The poet was quickly influenced by the bedrock of talent around him and had already appeared in national magazines before he graduated from New York University in 1925. He published his first book of poems, Color, that same year. His poems explored modern racial injustice at the time using the classical structures associated with white poets.
Tight with a circle of celebrated writers, Cullen became the assistant editor of Opportunity magazine, an academic journal published by the National Urban League.
Cullen later etched his name into Black high society when he married Yolanda Du Bois in 1928, the daughter of civil rights leader W.E.B. Du Bois.
Bessie Smith became known as the “Empress of the Blues” thanks to her captivating and powerful vocals.
Smith was born in Chattanooga, Tennessee, and was working as a blues singer by the time she was 18. She soon joined the Rabbit Foot Minstrels and met the legendary Ma Rainey, who took Smith under her wing.
Smith eventually made her way to New York where her first release, “Down-Hearted Blues,” became a huge hit. She went on to record with legendary artists like Armstrong during her time in the Harlem scene.
While Smith’s popularity continued for some time, but toward the end of her life, she lost popularity. She died at 43 years old in 1937 from injuries sustained in a car accident.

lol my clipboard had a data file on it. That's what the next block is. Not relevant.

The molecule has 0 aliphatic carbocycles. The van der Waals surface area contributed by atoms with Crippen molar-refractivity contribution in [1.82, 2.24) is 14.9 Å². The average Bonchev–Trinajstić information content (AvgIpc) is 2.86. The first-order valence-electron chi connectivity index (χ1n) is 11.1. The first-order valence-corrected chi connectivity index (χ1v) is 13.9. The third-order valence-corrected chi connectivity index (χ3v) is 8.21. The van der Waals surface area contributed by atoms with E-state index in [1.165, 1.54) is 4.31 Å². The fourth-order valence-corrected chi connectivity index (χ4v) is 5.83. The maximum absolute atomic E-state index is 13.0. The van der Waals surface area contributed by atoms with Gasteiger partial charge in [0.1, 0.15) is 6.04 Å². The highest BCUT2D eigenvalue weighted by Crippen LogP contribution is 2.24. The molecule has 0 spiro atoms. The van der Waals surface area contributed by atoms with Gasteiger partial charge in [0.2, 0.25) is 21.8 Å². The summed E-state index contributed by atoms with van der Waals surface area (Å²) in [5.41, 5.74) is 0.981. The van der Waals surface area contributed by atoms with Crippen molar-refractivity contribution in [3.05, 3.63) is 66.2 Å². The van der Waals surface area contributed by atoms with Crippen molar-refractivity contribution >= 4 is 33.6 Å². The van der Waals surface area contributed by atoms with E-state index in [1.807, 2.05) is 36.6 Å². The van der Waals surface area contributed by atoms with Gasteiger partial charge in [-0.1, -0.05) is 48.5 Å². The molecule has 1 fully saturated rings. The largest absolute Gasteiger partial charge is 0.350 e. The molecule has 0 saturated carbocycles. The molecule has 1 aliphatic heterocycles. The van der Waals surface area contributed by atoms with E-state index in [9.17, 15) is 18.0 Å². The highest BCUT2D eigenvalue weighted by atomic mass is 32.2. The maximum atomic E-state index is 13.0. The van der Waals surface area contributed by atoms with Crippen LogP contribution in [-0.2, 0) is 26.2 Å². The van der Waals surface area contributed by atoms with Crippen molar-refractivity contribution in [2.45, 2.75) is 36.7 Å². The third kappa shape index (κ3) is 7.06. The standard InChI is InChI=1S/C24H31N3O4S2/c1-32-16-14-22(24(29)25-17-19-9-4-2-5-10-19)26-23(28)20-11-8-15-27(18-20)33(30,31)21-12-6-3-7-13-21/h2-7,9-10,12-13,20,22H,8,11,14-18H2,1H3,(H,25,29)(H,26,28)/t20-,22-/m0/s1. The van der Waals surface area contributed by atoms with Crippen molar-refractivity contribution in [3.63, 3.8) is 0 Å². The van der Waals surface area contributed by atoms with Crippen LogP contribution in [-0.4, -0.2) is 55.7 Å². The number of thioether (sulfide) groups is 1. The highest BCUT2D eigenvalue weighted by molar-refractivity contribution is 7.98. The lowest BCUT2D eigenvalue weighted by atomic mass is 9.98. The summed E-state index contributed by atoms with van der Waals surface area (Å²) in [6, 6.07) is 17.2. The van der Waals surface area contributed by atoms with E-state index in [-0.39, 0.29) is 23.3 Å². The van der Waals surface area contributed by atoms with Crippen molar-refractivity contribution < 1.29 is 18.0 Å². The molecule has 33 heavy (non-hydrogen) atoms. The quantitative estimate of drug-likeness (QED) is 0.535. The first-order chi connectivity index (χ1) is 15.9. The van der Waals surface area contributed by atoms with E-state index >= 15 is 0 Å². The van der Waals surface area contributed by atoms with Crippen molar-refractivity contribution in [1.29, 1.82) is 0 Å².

READ MORE: Bessie Smith and Ma Rainey Forged a Powerful Friendship That Helped Bring Blues to the Mainstream
Sterling A. Brown
Poet Sterling A. Brown was welcomed into the Harlem Renaissance legacy after his first book Southern Road was published to critical acclaim.
Born in 1901 in Washington, D.C., Brown received a high-profile education at places like Williams College and Harvard University, later teaching at Howard University.
His work was influenced by African American music and his writings mused on race and class in America, like that of Hurston, Hughes and Cullen. Though the Great Depression kept him from being published again for decades, Brown eventually released his second book, The Last Ride of Wild Bill, in 1975.
Alice Dunbar Nelson
Alice Dunbar Nelson was born to mixed-race parents in New Orleans, setting the tone for the nuanced take on race, gender and ethnicity she explored through her work.
A poet and activist, Dunbar Nelson's first book, Violets and Other Tales (1985), was published when she was just 20 years old. A writer of many genres, Dunbar Nelson is most remembered for her prose. As one of the only female African American diarists of the era, she wrote about topics such as racism, sexuality and family.
She made her mark on the legacy of the Harlem Renaissance through her many reviews of writers like Hughes while living in the New York City neighborhood. Dunbar Nelson is also credited for helping establish the White Rose Mission in Harlem, a Christian, nonsectarian Home for Colored Girls and Women. The Mission also offered job placement for African Americans coming to the city in the post-Civil War migration.